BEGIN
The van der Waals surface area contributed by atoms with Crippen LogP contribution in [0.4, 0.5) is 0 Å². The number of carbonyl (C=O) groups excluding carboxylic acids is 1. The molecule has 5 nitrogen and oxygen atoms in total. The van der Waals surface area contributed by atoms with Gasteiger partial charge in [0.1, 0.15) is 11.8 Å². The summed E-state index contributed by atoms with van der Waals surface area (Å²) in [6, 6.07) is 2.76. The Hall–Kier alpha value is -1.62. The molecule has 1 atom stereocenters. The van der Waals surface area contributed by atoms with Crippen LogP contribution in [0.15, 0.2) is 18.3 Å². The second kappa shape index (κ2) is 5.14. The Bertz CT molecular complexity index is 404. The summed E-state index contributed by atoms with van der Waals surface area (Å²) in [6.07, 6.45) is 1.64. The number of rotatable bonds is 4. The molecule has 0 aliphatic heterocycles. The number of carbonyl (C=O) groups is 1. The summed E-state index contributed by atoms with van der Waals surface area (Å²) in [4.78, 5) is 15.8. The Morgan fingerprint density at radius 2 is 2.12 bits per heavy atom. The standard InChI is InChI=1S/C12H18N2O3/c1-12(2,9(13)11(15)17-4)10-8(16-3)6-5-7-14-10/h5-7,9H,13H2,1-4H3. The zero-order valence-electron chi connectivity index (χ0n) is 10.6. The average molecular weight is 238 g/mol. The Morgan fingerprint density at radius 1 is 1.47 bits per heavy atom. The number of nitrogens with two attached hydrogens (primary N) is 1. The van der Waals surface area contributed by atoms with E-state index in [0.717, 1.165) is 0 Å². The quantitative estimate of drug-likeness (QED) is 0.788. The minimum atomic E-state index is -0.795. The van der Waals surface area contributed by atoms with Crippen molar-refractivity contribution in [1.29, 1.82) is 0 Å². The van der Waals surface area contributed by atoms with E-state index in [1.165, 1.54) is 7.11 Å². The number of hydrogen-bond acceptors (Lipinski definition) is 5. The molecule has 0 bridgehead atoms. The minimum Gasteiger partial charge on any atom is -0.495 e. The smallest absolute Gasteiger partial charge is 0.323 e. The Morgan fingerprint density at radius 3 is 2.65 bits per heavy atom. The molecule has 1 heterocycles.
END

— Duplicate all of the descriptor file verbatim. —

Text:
The van der Waals surface area contributed by atoms with Crippen LogP contribution in [0.4, 0.5) is 0 Å². The number of carbonyl (C=O) groups excluding carboxylic acids is 1. The molecule has 5 nitrogen and oxygen atoms in total. The van der Waals surface area contributed by atoms with Gasteiger partial charge in [0.1, 0.15) is 11.8 Å². The summed E-state index contributed by atoms with van der Waals surface area (Å²) in [6, 6.07) is 2.76. The Hall–Kier alpha value is -1.62. The molecule has 1 atom stereocenters. The van der Waals surface area contributed by atoms with Crippen LogP contribution in [0.15, 0.2) is 18.3 Å². The second kappa shape index (κ2) is 5.14. The Bertz CT molecular complexity index is 404. The summed E-state index contributed by atoms with van der Waals surface area (Å²) in [6.07, 6.45) is 1.64. The number of rotatable bonds is 4. The molecule has 0 aliphatic heterocycles. The number of carbonyl (C=O) groups is 1. The summed E-state index contributed by atoms with van der Waals surface area (Å²) in [4.78, 5) is 15.8. The Morgan fingerprint density at radius 2 is 2.12 bits per heavy atom. The standard InChI is InChI=1S/C12H18N2O3/c1-12(2,9(13)11(15)17-4)10-8(16-3)6-5-7-14-10/h5-7,9H,13H2,1-4H3. The zero-order valence-electron chi connectivity index (χ0n) is 10.6. The average molecular weight is 238 g/mol. The Morgan fingerprint density at radius 1 is 1.47 bits per heavy atom. The number of nitrogens with two attached hydrogens (primary N) is 1. The van der Waals surface area contributed by atoms with E-state index in [0.717, 1.165) is 0 Å². The quantitative estimate of drug-likeness (QED) is 0.788. The minimum atomic E-state index is -0.795. The van der Waals surface area contributed by atoms with Crippen molar-refractivity contribution in [1.29, 1.82) is 0 Å². The van der Waals surface area contributed by atoms with E-state index in [1.165, 1.54) is 7.11 Å². The number of hydrogen-bond acceptors (Lipinski definition) is 5. The molecule has 0 bridgehead atoms. The minimum Gasteiger partial charge on any atom is -0.495 e. The smallest absolute Gasteiger partial charge is 0.323 e. The Morgan fingerprint density at radius 3 is 2.65 bits per heavy atom. The molecule has 1 heterocycles.